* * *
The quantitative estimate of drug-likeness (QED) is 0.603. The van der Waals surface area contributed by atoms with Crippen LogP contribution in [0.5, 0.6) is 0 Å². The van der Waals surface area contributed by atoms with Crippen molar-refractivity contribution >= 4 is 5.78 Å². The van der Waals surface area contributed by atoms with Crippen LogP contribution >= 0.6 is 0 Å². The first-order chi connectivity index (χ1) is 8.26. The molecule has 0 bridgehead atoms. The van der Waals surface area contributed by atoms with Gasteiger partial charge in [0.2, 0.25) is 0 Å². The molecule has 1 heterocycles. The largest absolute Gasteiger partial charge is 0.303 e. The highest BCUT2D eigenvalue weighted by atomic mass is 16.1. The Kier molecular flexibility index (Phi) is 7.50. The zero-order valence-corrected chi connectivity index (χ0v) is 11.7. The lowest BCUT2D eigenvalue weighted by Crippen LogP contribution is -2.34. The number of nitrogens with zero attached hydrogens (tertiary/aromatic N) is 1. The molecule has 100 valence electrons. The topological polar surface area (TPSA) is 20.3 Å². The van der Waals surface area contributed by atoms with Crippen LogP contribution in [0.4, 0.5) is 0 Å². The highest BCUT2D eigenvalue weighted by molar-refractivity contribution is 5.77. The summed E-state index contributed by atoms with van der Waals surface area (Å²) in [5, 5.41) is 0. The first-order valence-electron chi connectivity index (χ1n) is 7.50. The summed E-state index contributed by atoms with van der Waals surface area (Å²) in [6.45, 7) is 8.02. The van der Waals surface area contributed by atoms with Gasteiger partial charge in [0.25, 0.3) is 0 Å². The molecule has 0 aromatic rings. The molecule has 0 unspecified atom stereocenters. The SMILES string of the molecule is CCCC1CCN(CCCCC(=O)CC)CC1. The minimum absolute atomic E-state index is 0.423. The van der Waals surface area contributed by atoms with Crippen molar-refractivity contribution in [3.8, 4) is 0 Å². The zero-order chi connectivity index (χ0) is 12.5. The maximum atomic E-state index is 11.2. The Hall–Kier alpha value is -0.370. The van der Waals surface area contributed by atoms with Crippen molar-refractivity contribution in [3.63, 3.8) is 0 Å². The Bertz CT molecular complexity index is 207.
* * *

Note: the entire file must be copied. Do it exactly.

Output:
The quantitative estimate of drug-likeness (QED) is 0.603. The van der Waals surface area contributed by atoms with Crippen LogP contribution in [0.5, 0.6) is 0 Å². The van der Waals surface area contributed by atoms with Crippen molar-refractivity contribution >= 4 is 5.78 Å². The van der Waals surface area contributed by atoms with Crippen LogP contribution >= 0.6 is 0 Å². The first-order chi connectivity index (χ1) is 8.26. The molecule has 0 bridgehead atoms. The van der Waals surface area contributed by atoms with Gasteiger partial charge in [0.2, 0.25) is 0 Å². The molecule has 1 heterocycles. The largest absolute Gasteiger partial charge is 0.303 e. The highest BCUT2D eigenvalue weighted by atomic mass is 16.1. The Kier molecular flexibility index (Phi) is 7.50. The zero-order valence-corrected chi connectivity index (χ0v) is 11.7. The lowest BCUT2D eigenvalue weighted by Crippen LogP contribution is -2.34. The number of nitrogens with zero attached hydrogens (tertiary/aromatic N) is 1. The molecule has 100 valence electrons. The topological polar surface area (TPSA) is 20.3 Å². The van der Waals surface area contributed by atoms with Crippen LogP contribution in [0.4, 0.5) is 0 Å². The highest BCUT2D eigenvalue weighted by molar-refractivity contribution is 5.77. The summed E-state index contributed by atoms with van der Waals surface area (Å²) in [5, 5.41) is 0. The first-order valence-electron chi connectivity index (χ1n) is 7.50. The summed E-state index contributed by atoms with van der Waals surface area (Å²) in [6.45, 7) is 8.02. The van der Waals surface area contributed by atoms with Gasteiger partial charge in [0.25, 0.3) is 0 Å². The molecule has 0 aromatic rings. The molecule has 0 unspecified atom stereocenters. The SMILES string of the molecule is CCCC1CCN(CCCCC(=O)CC)CC1. The minimum absolute atomic E-state index is 0.423. The van der Waals surface area contributed by atoms with Crippen molar-refractivity contribution in [3.8, 4) is 0 Å². The zero-order chi connectivity index (χ0) is 12.5. The maximum atomic E-state index is 11.2. The Hall–Kier alpha value is -0.370. The van der Waals surface area contributed by atoms with Crippen molar-refractivity contribution in [3.63, 3.8) is 0 Å². The Bertz CT molecular complexity index is 207.